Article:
The play is about the human condition, an exploration of what happens when those required social niceties to keep society running smoothly come crumbling down and the nastier side of us is allowed to be seen. Christoph Waltz and Kate Winslet play one couple, while Jodie Foster and John C. Reilly play the other one, and it’s from them, two couples of middle-aged, white people, that we get to see what happens when the walls of politeness come down. What makes them come down is a schoolyard incident between both of their sons, which makes the two couples come together to talk it over, and evolves into a full-on carnage, like the title suggests, every one of them showing what’s so wrong with them and, maybe, with some of us too.

If spending time with these two couples was claustrophobic on stage, forcing you to see these ugly things, though presented to you in quite a funny way, then it’s even more so in film. As not only are you stuck in one apartment, which was really neatly designed by Dean Tavoularis the seventy-nine year-old production designer who worked on all three The Godfather films as well as Apocalypse Now, but you also have the addition of close-ups on the faces of these people to amp up the sense of claustrophobia, courtesy of cinematographer Pawel Edelman, an Oscar-nominee for his work on Mr. Polanski’s The Pianist. That sort of style works well to milk to these characters obsessions with appearances and provide a really bleak comedy that Mr. Polanski and his cast feel at home in.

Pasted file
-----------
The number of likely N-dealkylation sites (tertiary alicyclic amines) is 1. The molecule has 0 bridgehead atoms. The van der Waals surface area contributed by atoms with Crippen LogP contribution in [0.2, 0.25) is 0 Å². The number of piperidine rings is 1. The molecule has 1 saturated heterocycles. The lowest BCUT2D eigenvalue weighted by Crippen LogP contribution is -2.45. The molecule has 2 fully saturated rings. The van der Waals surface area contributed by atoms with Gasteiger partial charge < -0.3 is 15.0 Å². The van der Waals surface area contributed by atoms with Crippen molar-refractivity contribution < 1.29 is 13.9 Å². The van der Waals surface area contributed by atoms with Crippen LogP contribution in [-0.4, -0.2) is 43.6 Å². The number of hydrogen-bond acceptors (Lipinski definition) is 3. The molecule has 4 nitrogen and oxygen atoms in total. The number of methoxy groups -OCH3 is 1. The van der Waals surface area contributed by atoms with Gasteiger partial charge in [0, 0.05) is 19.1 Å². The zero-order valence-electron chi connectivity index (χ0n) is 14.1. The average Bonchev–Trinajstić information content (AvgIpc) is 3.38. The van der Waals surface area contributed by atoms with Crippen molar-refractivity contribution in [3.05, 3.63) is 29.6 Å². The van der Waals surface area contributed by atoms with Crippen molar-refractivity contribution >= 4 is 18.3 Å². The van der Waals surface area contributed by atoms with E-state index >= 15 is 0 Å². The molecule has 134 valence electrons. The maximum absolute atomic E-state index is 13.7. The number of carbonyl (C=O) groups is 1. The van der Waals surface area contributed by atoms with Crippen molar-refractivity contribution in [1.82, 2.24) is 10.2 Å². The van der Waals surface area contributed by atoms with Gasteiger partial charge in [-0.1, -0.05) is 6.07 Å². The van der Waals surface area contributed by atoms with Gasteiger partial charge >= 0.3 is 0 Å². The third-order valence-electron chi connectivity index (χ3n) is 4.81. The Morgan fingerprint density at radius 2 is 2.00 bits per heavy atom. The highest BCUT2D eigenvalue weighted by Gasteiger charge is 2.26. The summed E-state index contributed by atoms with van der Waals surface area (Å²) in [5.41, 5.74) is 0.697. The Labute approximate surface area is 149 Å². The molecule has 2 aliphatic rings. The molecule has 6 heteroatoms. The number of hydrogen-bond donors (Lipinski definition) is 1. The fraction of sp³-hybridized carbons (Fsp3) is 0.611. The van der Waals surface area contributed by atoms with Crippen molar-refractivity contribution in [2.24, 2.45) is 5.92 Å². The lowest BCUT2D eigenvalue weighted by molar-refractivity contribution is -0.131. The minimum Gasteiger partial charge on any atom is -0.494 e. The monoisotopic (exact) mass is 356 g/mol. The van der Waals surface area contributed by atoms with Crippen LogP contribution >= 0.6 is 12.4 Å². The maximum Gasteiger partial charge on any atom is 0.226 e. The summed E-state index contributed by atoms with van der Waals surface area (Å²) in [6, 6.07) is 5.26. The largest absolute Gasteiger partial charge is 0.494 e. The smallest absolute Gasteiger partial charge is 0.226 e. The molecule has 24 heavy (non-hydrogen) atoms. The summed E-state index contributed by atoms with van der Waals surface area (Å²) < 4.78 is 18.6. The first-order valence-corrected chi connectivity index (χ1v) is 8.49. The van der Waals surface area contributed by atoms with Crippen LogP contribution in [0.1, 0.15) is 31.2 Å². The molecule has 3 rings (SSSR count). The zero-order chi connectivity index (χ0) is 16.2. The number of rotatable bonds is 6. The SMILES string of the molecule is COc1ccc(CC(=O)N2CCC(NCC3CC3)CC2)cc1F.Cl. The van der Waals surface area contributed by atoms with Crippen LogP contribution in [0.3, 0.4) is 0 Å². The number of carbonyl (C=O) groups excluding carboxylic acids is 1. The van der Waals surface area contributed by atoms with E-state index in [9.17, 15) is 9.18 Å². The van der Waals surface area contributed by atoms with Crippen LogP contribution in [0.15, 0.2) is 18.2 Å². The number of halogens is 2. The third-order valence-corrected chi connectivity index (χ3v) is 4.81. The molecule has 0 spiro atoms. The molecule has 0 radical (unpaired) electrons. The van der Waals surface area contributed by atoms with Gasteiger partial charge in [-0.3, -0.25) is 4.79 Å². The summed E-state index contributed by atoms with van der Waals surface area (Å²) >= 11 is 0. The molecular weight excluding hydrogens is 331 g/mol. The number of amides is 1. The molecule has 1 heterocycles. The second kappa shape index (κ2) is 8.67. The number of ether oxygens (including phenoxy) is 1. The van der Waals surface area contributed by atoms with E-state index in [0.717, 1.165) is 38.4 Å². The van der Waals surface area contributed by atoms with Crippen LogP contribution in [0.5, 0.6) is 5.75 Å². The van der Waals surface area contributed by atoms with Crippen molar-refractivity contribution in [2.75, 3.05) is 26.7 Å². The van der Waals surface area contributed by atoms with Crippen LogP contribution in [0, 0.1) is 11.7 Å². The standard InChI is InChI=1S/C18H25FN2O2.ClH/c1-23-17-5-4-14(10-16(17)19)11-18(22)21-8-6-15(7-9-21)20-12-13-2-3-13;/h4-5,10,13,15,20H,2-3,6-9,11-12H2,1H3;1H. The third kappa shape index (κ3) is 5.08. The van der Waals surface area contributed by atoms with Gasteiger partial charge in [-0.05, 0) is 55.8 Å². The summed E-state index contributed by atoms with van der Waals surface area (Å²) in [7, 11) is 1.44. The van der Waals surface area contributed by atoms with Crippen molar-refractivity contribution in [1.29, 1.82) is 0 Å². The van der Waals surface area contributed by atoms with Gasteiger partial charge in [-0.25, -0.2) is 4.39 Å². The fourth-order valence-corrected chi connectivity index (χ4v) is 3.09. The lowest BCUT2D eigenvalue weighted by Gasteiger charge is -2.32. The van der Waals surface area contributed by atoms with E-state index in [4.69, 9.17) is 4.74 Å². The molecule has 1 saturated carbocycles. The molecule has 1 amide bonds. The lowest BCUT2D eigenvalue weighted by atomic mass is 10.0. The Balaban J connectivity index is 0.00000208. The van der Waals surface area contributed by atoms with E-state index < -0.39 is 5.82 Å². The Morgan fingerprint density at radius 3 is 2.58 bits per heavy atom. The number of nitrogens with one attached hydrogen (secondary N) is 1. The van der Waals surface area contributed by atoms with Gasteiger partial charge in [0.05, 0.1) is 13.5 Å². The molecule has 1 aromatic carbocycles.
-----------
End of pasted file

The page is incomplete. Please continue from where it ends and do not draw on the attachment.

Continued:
Penelope and Michael, the characters of Ms. Foster and Mr. Reilly host this meeting, the parents of the injured boy. She’s tightly-wound, over-parenting her son; he seems kind of easy-going, but also rather dumb in comparison to the very bright Penelope, which of course works all that much better when you have the cerebral Ms. Foster and Mr. Reilly who’s played Dale Doback. The parents of the guy that did the beating are a more refined couple, Alan and Nancy, he a successful lawyer; she an investment broker. They obviously get together because, as they say, they’re all grown-ups, rational people, so they meet together happily, ready to quickly resolve a silly little dispute their kids had because, well, because they’re kids. Not so fast.

Things quickly start heating up, and faults of each of them start coming to the surface, faults of their marriage, each of them bubbling up because of the behavior they, the grown-ups, start exhibiting. Mr. Waltz is good at playing Alan, a guy who looks bored throughout and can’t even pretend to care about what his son did, more occupied with a business transaction that has him picking up the phone at the worst of times without care about what’s transpiring in the apartment. The first bits of Carnage work truly well, as the tension starts building up, differences of class and character start superimposing themselves between these four people who realize they just can’t stand each other. The process of watching those niceties go out the window is terrific fun, as the conversation about their kids turns into one about so many other things, but as soon as the process is done with and the third act kicks in with the niceties all gone and everyone involved, especially Mr. Foster, amping up their energy by a notch or two, it just got too messy for me to enjoy just as much, as well-acted a craziness as it may have been.

Grade: B+